The Flying Machine, on the corner of Green Street and Ermin Street, was demolished in June 1998. A residential development called Pound Farm Courtyard now occupies the site.
The Citizen: Monday 17th June, 1985 – A double disaster – Pub manager Mr Derek Rickards flew home from a Tunisian holiday at the weekend, to be greeted with the news of a double disaster. He was told at the airport about last week’s £50,000 fire that destroyed a skittle alley and bar at the popular Flying Machine pub in Brockworth. And he learned on his arrival at Brockworth about the weekend burglary at the damaged pub where raiders escaped with well over £1,000 cash from a safe. “To say I am shocked is an understatement. I knew nothing of the fire until I reached the airport because the brewery did not want to spoil my holiday,” said Mr Rickards. Whitbread, owners of the pub, were arranging for the burnt-out bar to be rebuilt when they received reports of the burglary which happened on Friday night. Mr Rickards says that despite the damage business will continue as usual in a bar that was unaffected and by using the pub gardens.
Advertisement Feature. Citizen. 16th December 1985. Snooker star re-opens pub. It promises to be a high-flying event when top snooker star Rex Williams officially re-opens a prestige Gloucester pub tomorrow. For the popular Flying Machine in Brockworth has undergone major re-development work. The pub hit the headlines in August when fire swept through the Whitbread house. Though the relief manager and his wife escaped unhurt, the blaze gutted the public bar. Whitbread Severn Inns have invested a massive £150,000 rebuilding and revamping the pub, transforming the Flying Machine into a first-rate luxury venue. Although the pub has opened in stages, new managers Kevin and Susan Duke will be joined by Rex Williams and Whitbread Severn Inns Director and General Manager Mike Peacock at the official re-opening celebrations. Rex Williams, a world ranked professional snooker player, the 15 times World Billiards Champion and now a BBC sports commentator, has been invited to pull the first pint. Boasting a Games Lounge with a full-sized snooker table, two pool tables and two dart throws, the contemporary bar features luxurious fittings and fixtures and prints and photographs depicting an aviation theme. And the sophisticated lounge bar, with the latest sound and light system has a traditional décor with a feature fireplace, plants and mirror ball for special lighting effects. The Dukes, who serve bar snacks, will offer cocktails and a wide range of Whitbread beers and lagers.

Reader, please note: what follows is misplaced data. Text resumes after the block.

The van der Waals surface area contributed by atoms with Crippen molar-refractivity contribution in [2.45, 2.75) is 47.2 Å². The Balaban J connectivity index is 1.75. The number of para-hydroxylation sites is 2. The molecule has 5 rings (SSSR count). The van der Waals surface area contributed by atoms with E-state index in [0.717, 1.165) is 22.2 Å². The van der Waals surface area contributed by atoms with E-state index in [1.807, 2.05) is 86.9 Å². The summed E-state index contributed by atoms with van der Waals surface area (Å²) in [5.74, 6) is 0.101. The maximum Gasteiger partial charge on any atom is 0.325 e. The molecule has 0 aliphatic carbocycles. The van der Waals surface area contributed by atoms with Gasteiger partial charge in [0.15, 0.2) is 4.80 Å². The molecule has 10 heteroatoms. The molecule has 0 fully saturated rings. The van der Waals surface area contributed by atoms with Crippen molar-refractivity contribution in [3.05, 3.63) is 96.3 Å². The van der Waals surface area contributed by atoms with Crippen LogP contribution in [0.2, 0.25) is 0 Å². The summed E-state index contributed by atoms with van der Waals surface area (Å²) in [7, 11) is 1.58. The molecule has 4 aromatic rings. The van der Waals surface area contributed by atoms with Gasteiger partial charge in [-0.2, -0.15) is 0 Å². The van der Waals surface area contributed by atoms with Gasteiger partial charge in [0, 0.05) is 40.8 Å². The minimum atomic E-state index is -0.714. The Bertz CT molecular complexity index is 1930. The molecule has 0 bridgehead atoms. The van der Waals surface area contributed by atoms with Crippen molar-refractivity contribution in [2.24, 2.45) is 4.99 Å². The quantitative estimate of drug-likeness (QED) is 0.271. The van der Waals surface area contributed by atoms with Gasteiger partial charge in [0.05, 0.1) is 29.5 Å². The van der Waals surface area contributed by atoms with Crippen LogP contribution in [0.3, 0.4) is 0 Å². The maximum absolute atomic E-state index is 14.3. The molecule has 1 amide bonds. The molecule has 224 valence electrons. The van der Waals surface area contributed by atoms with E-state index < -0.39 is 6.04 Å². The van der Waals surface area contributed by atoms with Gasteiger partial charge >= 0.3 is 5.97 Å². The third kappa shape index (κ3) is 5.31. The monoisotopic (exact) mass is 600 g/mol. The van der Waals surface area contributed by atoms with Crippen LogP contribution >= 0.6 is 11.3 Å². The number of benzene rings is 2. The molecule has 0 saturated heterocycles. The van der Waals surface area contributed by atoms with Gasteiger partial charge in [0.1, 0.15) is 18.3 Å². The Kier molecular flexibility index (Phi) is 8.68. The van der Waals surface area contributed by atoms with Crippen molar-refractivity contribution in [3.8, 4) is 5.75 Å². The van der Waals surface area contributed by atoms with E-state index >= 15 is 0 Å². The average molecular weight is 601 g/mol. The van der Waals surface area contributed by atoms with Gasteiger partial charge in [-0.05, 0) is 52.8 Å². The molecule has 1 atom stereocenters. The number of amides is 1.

I wrote to the Citizen newspaper about the sad state of affairs at the Flying Machine and it was published in the letters column on August 12th 1997:
Unhappy landing for once fine pub – Dear Sir, I have just witnessed a slow and painful death in Brockworth. I refer to the closure of the Flying Machine public house which over the years has been deprived of financial investment and T.L.C. It now stands forlorn, vandalised and derelict. A notice of planning application has now been attached to the empty premises seeking demolition and replacement by housing. When the old Pound Farm was converted to a new public house in the early 1950’s by the Cheltenham brewery it was immediately successful and successive landlords built on its fine reputation. In the 1950’s and early 1960’s the extensive car park was often full. Contemporary advertisements of this time made reference to its popular cabaret nights and the fine condition of its West Country Ales. The public bar of the Flying Machine was a hive of activity with many traditional pub games being played. Then came the imposed regime of keg beer and loud electronic music. The traditional based pub, according to pub designers, no longer had any relevance. The interior of the Gloucester Flying Machine was gutted to form a vast characterless shrine to the disco revolution. In one fell swoop the pub designers had alienated its faithful clientele. The youth set had a trend-setting pub while the old regulars were evicted to a quieter existence of beer and crisps at home in front of the television. The disco revolution was shortlived. The young drinkers of the Flying Machine were enticed into the city centre where there was now a more vibrant night life and the pub was now in terminal decline. It had lost both its traditional residential trade and also the younger drinking set. It was at this point, perhaps in the early 1980’s, that Whitbread should have carefully evaluated the potential of the Flying Machine. With a little foresight it could have been revamped into its true identity as a family orientated estate pub. Instead it was allowed to slowly die. The beer garden became overgrown, children’s swings left rusting, litter strewn about the place and the nearly empty car park became an improvised teenage roller skating circuit. In these circumstances the preferred option was closure, and late last month the Flying Machine finally died. But has the pub been killed? Has there been any attempt to offer the premises as a going concern to regional breweries who might see the potential to expand their own tied estate with a potentially lucrative pub? The Flying Machine is a fine old farmhouse. Every effort should be made to preserve the building and, with suitable commitment and investment, it could once again be a popular pub for the locals of Brockworth. Houses can be built anywhere, but when a pub is de-licensed it is lost forever.”
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1957 D.J.E. Townsend
1974 Christine Glanvill
1985 Kevin and Susan Duke